I don’t think I had realized until recently how much the past two years have taken out of me. It was my birthday this week, and since it was the first birthday I’ve had since 2019 not in strict lockdown, I took the opportunity to take the day off and go out for the day. It was wonderful.

Don’t get me wrong: I know that I am incredibly lucky compared to many people. I still have a job, a house, and so far I have not lost anyone close to me to Covid. I count myself extremely fortunate for all of that. I am, however, bone tired. Worrying about family and friends, working harder than I ever have to cover for colleagues off-sick long-term, having to watch the mental health of loved ones deteriorate, all of it has been hard and has taken its toll.

So on my birthday, I took a day off and we went to a National Trust property near to us. We walked around the gardens and grounds, and slowed down to look at things. As we wandered through an old apple orchard, we saw three or four mistle thrushes foraging in the grass beneath the trees. They are unfortunately a species in decline now, and I haven’t seen one for ages. Appropriately enough, the apple trees in the orchard were covered in mistletoe, and we looked closely at the lime green stems of the mistletoe burrowing deep into the bark of the apple trees’ branches. The whole scene — the old apple trees, the mistletoe, and the mistle thrushes — seemed so right together that we just stood and looked at it for ages. They are intertwined organisms, as we all are, but it was nice for a while to think about them and not our own complex network of connections and obligations. It made me feel a bit less weary for a while.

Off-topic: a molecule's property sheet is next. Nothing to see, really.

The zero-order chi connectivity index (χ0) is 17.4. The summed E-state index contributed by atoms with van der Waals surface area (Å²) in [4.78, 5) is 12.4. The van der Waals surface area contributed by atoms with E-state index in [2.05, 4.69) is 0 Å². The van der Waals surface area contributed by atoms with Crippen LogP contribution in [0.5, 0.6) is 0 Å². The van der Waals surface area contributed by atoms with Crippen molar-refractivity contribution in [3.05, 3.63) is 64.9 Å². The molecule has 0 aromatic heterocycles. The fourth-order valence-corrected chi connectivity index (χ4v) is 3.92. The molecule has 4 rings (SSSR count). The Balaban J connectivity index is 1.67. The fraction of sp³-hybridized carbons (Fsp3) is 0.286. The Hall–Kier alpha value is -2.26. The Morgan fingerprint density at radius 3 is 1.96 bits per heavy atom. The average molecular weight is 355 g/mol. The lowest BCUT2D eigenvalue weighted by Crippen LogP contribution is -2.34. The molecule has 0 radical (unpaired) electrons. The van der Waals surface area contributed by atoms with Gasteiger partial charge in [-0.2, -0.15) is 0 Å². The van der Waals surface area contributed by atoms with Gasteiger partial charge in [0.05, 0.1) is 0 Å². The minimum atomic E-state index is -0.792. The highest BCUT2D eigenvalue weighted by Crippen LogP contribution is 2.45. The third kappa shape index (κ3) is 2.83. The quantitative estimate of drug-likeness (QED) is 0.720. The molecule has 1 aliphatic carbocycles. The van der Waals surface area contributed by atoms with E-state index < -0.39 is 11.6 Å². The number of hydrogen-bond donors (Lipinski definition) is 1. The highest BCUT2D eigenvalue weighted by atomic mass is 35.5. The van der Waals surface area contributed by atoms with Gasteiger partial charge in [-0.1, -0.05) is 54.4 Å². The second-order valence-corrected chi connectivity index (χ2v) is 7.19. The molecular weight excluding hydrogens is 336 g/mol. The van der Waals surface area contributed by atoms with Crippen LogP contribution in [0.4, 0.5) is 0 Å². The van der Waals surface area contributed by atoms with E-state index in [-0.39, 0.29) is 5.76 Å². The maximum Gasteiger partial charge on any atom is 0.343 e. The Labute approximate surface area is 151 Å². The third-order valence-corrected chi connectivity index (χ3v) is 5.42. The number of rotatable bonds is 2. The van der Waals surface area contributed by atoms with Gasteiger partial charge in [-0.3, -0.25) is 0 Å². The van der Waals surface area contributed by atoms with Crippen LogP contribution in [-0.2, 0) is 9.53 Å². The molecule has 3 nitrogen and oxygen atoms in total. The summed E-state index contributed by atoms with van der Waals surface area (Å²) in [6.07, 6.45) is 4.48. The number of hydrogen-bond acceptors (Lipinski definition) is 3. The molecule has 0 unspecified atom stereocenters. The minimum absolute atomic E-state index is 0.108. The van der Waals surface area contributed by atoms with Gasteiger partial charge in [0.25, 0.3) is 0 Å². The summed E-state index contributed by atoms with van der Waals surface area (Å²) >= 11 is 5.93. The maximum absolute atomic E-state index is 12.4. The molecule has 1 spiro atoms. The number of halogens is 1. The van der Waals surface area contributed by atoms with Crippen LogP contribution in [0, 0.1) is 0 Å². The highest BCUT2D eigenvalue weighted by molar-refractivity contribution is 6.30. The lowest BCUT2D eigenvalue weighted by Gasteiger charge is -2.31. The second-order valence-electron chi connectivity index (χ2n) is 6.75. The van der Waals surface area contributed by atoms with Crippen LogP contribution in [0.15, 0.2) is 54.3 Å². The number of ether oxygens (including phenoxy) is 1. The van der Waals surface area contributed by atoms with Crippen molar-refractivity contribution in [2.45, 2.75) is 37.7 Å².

I’m going to try to go easier on myself. I can’t keep pretending that I can carry on like this indefinitely, and I need to find a way to recuperate a bit. If you need me, I’ll be in the orchard.